Television is a device which allows to show images and sounds of an event, live or pre-recorded, on receivers in another location which can be very distant. Its invention dates to the 1930s, although it only began to gain popularity in the late 1940s, when it revolutionized the entertainment industry, its development having been slowed by the advent of World War II. Originally only capable of broadcasting in black and white, it began accepting color in the 1950s, and high-definition images in the early 2000s.
The first televised baseball game was a college game between Princeton University and Columbia University on May 17, 1939. The first televised major league game took place on August 26th that same year in a contest between the Cincinnati Reds and the Brooklyn Dodgers. Red Barber announced the game, which was witnessed by more spectators in the stands than on TV. It was broadcast on NBC's experimental television outlet. The 1947 World Series was the first such Series to be televised. In 1951, CBS aired the first MLB game in color. Television was blamed for devastating many areas of baseball, especially the minor leagues. Fans did not turn out to see the local club when they could watch a major league team on television and many minor leagues folded during the course of the 1950s, baseball's dark era. There was a fear that all live entertainment was threatened by the new medium, and politicians held hearings about the threat posed to America's fabric. However, television did not just have a bad side in baseball: the additional attention on the major leagues increased the star power of that time's players like Mickey Mantle, Willie Mays and Ted Williams. There have been several TV programs devoted to baseball which did not focus on the game itself, such as Home Run Derby.
Television also helped certain baseball players increase their visibility. Don Drysdale and other players appeared as themselves (as celebrities) in a number of programs in the 1950s and 1960s. Buck O'Neil is perhaps the most notable player who earned his celebrity status from television instead of his performance as an adequate first baseman in the Negro Leagues. Based on his role in the documentary Baseball by Ken Burns, he was eventually inducted into the Hall of Fame as a result of his role as ambassador for a bygone era, quite an impact.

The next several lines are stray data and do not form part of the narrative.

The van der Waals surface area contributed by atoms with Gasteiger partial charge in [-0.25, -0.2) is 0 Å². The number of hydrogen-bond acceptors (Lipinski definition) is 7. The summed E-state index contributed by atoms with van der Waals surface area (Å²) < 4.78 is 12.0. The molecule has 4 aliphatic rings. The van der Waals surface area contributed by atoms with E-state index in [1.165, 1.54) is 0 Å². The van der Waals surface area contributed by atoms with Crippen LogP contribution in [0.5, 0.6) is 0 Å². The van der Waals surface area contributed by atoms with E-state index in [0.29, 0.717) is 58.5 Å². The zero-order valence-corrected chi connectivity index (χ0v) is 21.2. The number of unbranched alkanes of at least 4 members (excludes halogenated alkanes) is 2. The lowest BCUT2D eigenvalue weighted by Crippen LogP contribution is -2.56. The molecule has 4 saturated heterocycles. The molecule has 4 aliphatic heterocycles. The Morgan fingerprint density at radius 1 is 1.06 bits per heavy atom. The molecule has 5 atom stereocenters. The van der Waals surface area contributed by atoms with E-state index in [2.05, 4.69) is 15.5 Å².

In the 21st century, cable television rights became one of the major sources of revenues for major league teams. All major league games were now broadcast, the majority on premium cable channels, and all teams set up lucrative agreements to reap a significant percentage of advertising revenue generated by these broadcasts. Some teams, such as the New York Yankees with the YES Network even controlled the cable channels themselves, reaping even more revenues. This business model was developed by media pioneer Ted Turner, who first broadcast Atlanta Braves games well beyond the team's geographic area through his ownership of WTBS, one of the first "superstations" to be available nationally through cable distributors in the late 1970s.
With cable television losing popularity in the 2020s, MLB began exploring alternative ways of delivering images of games, by selling exclusive rights to broadcast certain games to non-traditional outlets available by subscription via the internet. This became more urgent when one of the largest regional cable providers, Bally Sports, teetered on the brink of bankruptcy in 2023. Already, MLB had been a pioneer in making its games available via the internet through MLB.TV, available via subscription but also airing a number of free telecasts to entice other potential viewers.
- George Castle: Baseball and the Media: How Fans Lose in Today's Coverage of the Game, University of Nebraska Press, Lincoln, NE, 2007. ISBN 978-0-8032-6469-4
- James R. Walker and Robert V. Bellamy: Center Field Shot: A History of Baseball on Television, University of Nebraska Press, Lincoln, NE, 2008. ISBN 978-0-8032-4825-0
- Robert D. Warrington: "The First Televised Baseball Interview", The Baseball Research Journal, SABR, Volume 44, Number 2 (Fall 2015), pp. 37-42.